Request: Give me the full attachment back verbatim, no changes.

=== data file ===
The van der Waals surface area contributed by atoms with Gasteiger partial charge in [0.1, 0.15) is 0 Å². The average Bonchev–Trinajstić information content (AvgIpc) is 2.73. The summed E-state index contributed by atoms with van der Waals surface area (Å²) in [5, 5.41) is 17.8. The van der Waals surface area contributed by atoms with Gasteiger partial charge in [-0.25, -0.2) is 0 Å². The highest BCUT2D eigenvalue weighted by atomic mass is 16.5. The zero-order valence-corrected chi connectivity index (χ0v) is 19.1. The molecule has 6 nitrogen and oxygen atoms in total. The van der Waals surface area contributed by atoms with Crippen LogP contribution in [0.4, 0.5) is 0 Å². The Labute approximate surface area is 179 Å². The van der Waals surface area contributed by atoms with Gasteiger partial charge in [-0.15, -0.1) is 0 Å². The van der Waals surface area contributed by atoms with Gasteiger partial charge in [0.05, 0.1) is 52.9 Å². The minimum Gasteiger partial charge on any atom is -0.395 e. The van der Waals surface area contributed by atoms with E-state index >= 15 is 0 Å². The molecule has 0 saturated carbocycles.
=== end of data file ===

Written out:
The van der Waals surface area contributed by atoms with Gasteiger partial charge in [0.1, 0.15) is 0 Å². The average Bonchev–Trinajstić information content (AvgIpc) is 2.73. The summed E-state index contributed by atoms with van der Waals surface area (Å²) in [5, 5.41) is 17.8. The van der Waals surface area contributed by atoms with Gasteiger partial charge in [-0.25, -0.2) is 0 Å². The highest BCUT2D eigenvalue weighted by atomic mass is 16.5. The zero-order valence-corrected chi connectivity index (χ0v) is 19.1. The molecule has 6 nitrogen and oxygen atoms in total. The van der Waals surface area contributed by atoms with Crippen LogP contribution in [0.4, 0.5) is 0 Å². The Labute approximate surface area is 179 Å². The van der Waals surface area contributed by atoms with Gasteiger partial charge in [-0.15, -0.1) is 0 Å². The van der Waals surface area contributed by atoms with Gasteiger partial charge in [0.05, 0.1) is 52.9 Å². The minimum Gasteiger partial charge on any atom is -0.395 e. The van der Waals surface area contributed by atoms with E-state index >= 15 is 0 Å². The molecule has 0 saturated carbocycles.